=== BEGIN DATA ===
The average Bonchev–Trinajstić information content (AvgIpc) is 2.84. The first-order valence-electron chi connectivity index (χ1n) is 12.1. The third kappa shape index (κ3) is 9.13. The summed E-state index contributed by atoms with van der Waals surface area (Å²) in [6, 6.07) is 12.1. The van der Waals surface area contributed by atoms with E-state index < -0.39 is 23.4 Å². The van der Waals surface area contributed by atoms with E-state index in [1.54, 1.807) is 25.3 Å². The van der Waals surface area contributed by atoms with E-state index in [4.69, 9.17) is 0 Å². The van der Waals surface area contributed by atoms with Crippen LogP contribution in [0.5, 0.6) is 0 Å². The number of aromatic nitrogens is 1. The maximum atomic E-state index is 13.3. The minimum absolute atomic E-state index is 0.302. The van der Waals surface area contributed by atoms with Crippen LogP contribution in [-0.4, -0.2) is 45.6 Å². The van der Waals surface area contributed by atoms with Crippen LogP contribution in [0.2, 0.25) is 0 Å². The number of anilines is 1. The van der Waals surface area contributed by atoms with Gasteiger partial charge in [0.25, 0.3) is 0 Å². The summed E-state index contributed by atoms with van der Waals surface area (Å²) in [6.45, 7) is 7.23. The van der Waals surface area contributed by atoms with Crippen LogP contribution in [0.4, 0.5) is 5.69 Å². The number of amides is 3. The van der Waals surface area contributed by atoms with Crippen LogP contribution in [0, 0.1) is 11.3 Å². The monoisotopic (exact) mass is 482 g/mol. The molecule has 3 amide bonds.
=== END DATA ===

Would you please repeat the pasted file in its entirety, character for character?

The average Bonchev–Trinajstić information content (AvgIpc) is 2.84. The first-order valence-electron chi connectivity index (χ1n) is 12.1. The third kappa shape index (κ3) is 9.13. The summed E-state index contributed by atoms with van der Waals surface area (Å²) in [6, 6.07) is 12.1. The van der Waals surface area contributed by atoms with E-state index < -0.39 is 23.4 Å². The van der Waals surface area contributed by atoms with E-state index in [1.54, 1.807) is 25.3 Å². The van der Waals surface area contributed by atoms with E-state index in [4.69, 9.17) is 0 Å². The van der Waals surface area contributed by atoms with Crippen LogP contribution in [0.5, 0.6) is 0 Å². The number of aromatic nitrogens is 1. The maximum atomic E-state index is 13.3. The minimum absolute atomic E-state index is 0.302. The van der Waals surface area contributed by atoms with Crippen LogP contribution in [-0.4, -0.2) is 45.6 Å². The van der Waals surface area contributed by atoms with Crippen LogP contribution in [0.2, 0.25) is 0 Å². The number of anilines is 1. The van der Waals surface area contributed by atoms with Gasteiger partial charge in [0.25, 0.3) is 0 Å². The summed E-state index contributed by atoms with van der Waals surface area (Å²) in [6.45, 7) is 7.23. The van der Waals surface area contributed by atoms with Crippen LogP contribution in [0.4, 0.5) is 5.69 Å². The number of amides is 3. The van der Waals surface area contributed by atoms with Crippen LogP contribution in [0, 0.1) is 11.3 Å². The monoisotopic (exact) mass is 482 g/mol. The molecule has 3 amide bonds.